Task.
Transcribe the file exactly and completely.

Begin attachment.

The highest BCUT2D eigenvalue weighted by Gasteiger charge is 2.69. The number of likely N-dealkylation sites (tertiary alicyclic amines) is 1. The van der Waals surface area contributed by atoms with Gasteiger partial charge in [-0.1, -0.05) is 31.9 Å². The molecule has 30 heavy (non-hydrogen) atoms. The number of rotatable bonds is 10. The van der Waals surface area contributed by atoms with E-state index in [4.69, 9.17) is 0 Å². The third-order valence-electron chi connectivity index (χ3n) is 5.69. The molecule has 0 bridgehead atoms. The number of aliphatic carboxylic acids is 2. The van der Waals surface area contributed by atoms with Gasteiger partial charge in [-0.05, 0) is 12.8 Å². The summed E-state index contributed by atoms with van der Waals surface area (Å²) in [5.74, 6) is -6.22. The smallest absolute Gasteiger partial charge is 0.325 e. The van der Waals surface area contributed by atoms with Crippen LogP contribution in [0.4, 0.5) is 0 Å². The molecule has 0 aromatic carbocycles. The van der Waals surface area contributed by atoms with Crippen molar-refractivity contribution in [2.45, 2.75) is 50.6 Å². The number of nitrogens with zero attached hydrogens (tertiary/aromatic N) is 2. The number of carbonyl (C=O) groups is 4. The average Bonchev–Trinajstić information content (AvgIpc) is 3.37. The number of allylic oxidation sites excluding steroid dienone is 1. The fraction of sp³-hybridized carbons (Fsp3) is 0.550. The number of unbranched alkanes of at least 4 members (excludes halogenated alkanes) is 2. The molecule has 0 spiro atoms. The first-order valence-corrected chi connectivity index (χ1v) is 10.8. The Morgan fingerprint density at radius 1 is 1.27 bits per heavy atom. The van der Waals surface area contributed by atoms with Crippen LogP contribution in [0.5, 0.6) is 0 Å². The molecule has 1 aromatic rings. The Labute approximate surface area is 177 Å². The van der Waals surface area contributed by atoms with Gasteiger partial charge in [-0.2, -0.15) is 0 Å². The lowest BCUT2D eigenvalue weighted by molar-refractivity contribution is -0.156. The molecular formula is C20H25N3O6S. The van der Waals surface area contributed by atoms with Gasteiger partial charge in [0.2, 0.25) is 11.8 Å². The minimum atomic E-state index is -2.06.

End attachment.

The highest BCUT2D eigenvalue weighted by Gasteiger charge is 2.69. The number of likely N-dealkylation sites (tertiary alicyclic amines) is 1. The van der Waals surface area contributed by atoms with Gasteiger partial charge in [-0.1, -0.05) is 31.9 Å². The molecule has 30 heavy (non-hydrogen) atoms. The number of rotatable bonds is 10. The van der Waals surface area contributed by atoms with E-state index in [4.69, 9.17) is 0 Å². The third-order valence-electron chi connectivity index (χ3n) is 5.69. The molecule has 0 bridgehead atoms. The number of aliphatic carboxylic acids is 2. The van der Waals surface area contributed by atoms with Gasteiger partial charge in [-0.05, 0) is 12.8 Å². The summed E-state index contributed by atoms with van der Waals surface area (Å²) in [5.74, 6) is -6.22. The smallest absolute Gasteiger partial charge is 0.325 e. The van der Waals surface area contributed by atoms with Crippen LogP contribution in [0.4, 0.5) is 0 Å². The molecule has 0 aromatic carbocycles. The van der Waals surface area contributed by atoms with Crippen molar-refractivity contribution in [2.45, 2.75) is 50.6 Å². The number of nitrogens with zero attached hydrogens (tertiary/aromatic N) is 2. The number of carbonyl (C=O) groups is 4. The average Bonchev–Trinajstić information content (AvgIpc) is 3.37. The number of allylic oxidation sites excluding steroid dienone is 1. The fraction of sp³-hybridized carbons (Fsp3) is 0.550. The number of unbranched alkanes of at least 4 members (excludes halogenated alkanes) is 2. The molecule has 0 spiro atoms. The first-order valence-corrected chi connectivity index (χ1v) is 10.8. The Morgan fingerprint density at radius 1 is 1.27 bits per heavy atom. The van der Waals surface area contributed by atoms with Crippen LogP contribution in [0.5, 0.6) is 0 Å². The molecule has 1 aromatic rings. The Labute approximate surface area is 177 Å². The van der Waals surface area contributed by atoms with Gasteiger partial charge in [-0.2, -0.15) is 0 Å². The lowest BCUT2D eigenvalue weighted by molar-refractivity contribution is -0.156. The molecular formula is C20H25N3O6S. The van der Waals surface area contributed by atoms with Gasteiger partial charge in [0.2, 0.25) is 11.8 Å². The minimum atomic E-state index is -2.06.